In recent years, Europe, Canada and New Zealand have been the hot locations for international film production. Now, though, those regions are seeing competition from the US - and the competitive inducements are not just keeping US producers at home but also beginning to lure non-US producers across the Atlantic.
With world film economics in their current state, 'the US is the place to make movies again', says Simon Horsman, CEO of Future Films USA (and a participant in this week's Screen International conference, Financing Films in America).
A number of factors are combining to make the US a newly attractive location.
The dollar exchange rate means that producers who have raised budgets in pounds or euros now see around 15% more for their money in the US than they would have a few years ago. And that, says Los Angeles-based Samuelson Productions partner Peter Samuelson, 'amounts to a fairly substantial discount on the cost of filming in North America compared to the UK'.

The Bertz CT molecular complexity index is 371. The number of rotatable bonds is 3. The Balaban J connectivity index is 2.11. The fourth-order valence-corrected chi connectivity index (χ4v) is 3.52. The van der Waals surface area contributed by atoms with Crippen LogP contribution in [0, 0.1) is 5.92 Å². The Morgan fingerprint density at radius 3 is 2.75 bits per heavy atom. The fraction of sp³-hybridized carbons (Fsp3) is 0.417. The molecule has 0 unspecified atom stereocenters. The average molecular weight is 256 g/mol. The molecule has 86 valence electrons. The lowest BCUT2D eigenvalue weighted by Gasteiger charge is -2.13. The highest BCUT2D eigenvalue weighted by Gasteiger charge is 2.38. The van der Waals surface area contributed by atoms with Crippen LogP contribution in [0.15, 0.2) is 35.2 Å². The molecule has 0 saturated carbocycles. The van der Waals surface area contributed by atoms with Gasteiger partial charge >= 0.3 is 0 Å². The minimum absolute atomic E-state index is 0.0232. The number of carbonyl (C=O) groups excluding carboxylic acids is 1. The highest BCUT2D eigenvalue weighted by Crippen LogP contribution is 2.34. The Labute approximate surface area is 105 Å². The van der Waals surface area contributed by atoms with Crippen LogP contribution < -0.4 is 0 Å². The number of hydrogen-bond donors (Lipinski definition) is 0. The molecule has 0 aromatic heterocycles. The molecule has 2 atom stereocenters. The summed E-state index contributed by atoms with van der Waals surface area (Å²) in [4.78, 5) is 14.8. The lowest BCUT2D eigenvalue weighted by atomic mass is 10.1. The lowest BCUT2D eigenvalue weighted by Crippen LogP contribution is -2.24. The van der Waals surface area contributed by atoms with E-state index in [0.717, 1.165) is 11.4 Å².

Reform of tax-based film financing schemes in the UK and Germany, meanwhile, has made those territories look less enticing to producers. The recent clampdown on Gaap tax schemes by the UK Treasury will probably make that territory less alluring still.
And then there are the production incentives available in the US itself. Over the past few years, almost every individual US state has created some form of tax-based programme designed to boost the local economy with film production dollars; dollars that might otherwise have been spent in Canada or overseas.
Producers and tax experts say the schemes in Connecticut (which offers a 30% tax credit), Louisiana (a 25% investor tax credit plus other breaks), Massachusetts (20% on payroll and 25% on non-payroll expenses), New Mexico (a 25% tax refund) and South Carolina (20% rebate on payroll and 30% on other in-state expenses) are among the most valuable and workable.
Though some states require producers to set up local companies to qualify for credits, few if any of the schemes have US nationality requirements and most allow the use of out-of-state or foreign crews (though the incentives are usually bigger when crews are hired locally).